Skip to main content

Agents: Chargers nixed trade deal for holdout Jackson

Agents for holdout San Diego Chargers wide receiver Vincent Jackson claim they had a deal for the player worked out with another NFL team on Saturday, according to a report in *The* *San Diego Union-Tribune*.

"The reason the deal didn't happen was because the Chargers were asking for too much," Jackson's agent, Jonathan Feinsod, told the newspaper.

The Chargers, who control Jackson's rights, have final approval on any trade involving the player.

"We have no idea what the Chargers were asking for in return," Feinsod's partner, Neil Schwartz, said. "From what they told us, they and the Chargers could not work out the trade."

Jackson's agents refused to comment on the terms of the deal with the unnamed team -- thought to be one year and $7 million plus incentives -- and Chargers general manager A.J. Smith refused comment on Sunday.

Feinsod and Schwartz denied a report that they are seeking $50 million over five years with $30 million guaranteed.

As a restricted free agent, Jackson, who is prepared to sit out the entire season, was tendered at $3.268 million this offseason, but he didn't sign by the June 15 deadline and forfeited approximately $2.5 million because the Chargers exercised their right to lower the offer. Some people believe Jackson, who made his first Pro Bowl last season, has outperformed his five-year rookie contract, and he now wants a long-term commitment from the Chargers.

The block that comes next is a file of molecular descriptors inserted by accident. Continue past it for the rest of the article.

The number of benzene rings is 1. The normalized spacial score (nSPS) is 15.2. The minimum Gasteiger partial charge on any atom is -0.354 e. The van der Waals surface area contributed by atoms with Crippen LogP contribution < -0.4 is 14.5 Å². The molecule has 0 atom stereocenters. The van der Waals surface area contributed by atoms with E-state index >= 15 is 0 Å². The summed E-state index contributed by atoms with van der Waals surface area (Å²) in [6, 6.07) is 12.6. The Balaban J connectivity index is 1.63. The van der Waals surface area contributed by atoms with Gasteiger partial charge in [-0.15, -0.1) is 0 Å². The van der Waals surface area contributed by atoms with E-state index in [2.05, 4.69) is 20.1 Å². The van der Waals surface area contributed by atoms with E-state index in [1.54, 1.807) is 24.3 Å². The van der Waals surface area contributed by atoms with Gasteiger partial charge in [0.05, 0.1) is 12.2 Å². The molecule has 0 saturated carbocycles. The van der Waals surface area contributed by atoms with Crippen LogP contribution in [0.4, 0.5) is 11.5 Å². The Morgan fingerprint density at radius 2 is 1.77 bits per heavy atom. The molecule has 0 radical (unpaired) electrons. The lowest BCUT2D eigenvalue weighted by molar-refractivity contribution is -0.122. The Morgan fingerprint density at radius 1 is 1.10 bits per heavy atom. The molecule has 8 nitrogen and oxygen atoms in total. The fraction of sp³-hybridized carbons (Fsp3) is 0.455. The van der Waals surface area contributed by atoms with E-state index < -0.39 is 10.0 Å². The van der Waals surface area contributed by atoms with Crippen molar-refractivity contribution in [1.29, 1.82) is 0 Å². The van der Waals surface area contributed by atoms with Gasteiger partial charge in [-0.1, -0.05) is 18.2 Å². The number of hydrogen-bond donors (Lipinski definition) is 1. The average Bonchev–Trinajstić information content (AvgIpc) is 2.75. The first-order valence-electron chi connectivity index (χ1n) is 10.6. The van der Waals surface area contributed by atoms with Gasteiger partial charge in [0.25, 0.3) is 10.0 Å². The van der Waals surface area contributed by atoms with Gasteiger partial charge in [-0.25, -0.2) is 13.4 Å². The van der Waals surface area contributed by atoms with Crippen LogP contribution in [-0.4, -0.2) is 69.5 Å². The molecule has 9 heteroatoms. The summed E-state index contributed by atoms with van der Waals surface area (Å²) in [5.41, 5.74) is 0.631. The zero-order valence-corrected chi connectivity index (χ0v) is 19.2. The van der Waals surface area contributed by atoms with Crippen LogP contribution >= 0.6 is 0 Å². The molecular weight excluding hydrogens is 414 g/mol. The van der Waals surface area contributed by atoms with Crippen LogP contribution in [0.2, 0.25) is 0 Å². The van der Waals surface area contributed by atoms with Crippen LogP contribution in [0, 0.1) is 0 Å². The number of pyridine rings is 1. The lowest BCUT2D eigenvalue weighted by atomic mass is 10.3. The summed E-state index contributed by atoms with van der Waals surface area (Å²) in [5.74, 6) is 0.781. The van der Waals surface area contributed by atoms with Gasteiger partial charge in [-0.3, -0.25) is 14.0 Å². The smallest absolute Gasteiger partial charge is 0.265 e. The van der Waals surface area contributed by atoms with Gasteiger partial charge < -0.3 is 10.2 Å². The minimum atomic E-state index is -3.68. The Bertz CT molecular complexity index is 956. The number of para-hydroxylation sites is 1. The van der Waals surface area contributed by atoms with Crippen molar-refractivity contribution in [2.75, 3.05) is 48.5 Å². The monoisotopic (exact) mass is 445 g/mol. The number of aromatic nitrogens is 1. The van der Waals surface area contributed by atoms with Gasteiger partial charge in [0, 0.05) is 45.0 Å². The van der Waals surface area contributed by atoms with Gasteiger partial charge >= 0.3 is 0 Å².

The Chargersplaced Jackson on the roster exempt list on Aug. 23, meaning he can't play for three games after the date he signs and reports to the team. 

Jackson also has been suspended by the NFL for the first three games for violating the league's substance-abuse policy, and there is a debate about whether he can serve the sentences concurrently.

Jackson's agents told the Union-Tribune that the NFL Players Association stance is that Jackson would not be subject to roster exempt status if traded. The league says Jackson will remain on the roster exempt list regardless.

Schwartz said on Sunday that "31 other teams are trying to get clarity" on the rule as well.

The Associated Press contributed to this report.

This article has been reproduced in a new format and may be missing content or contain faulty links. Please use the Contact Us link in our site footer to report an issue.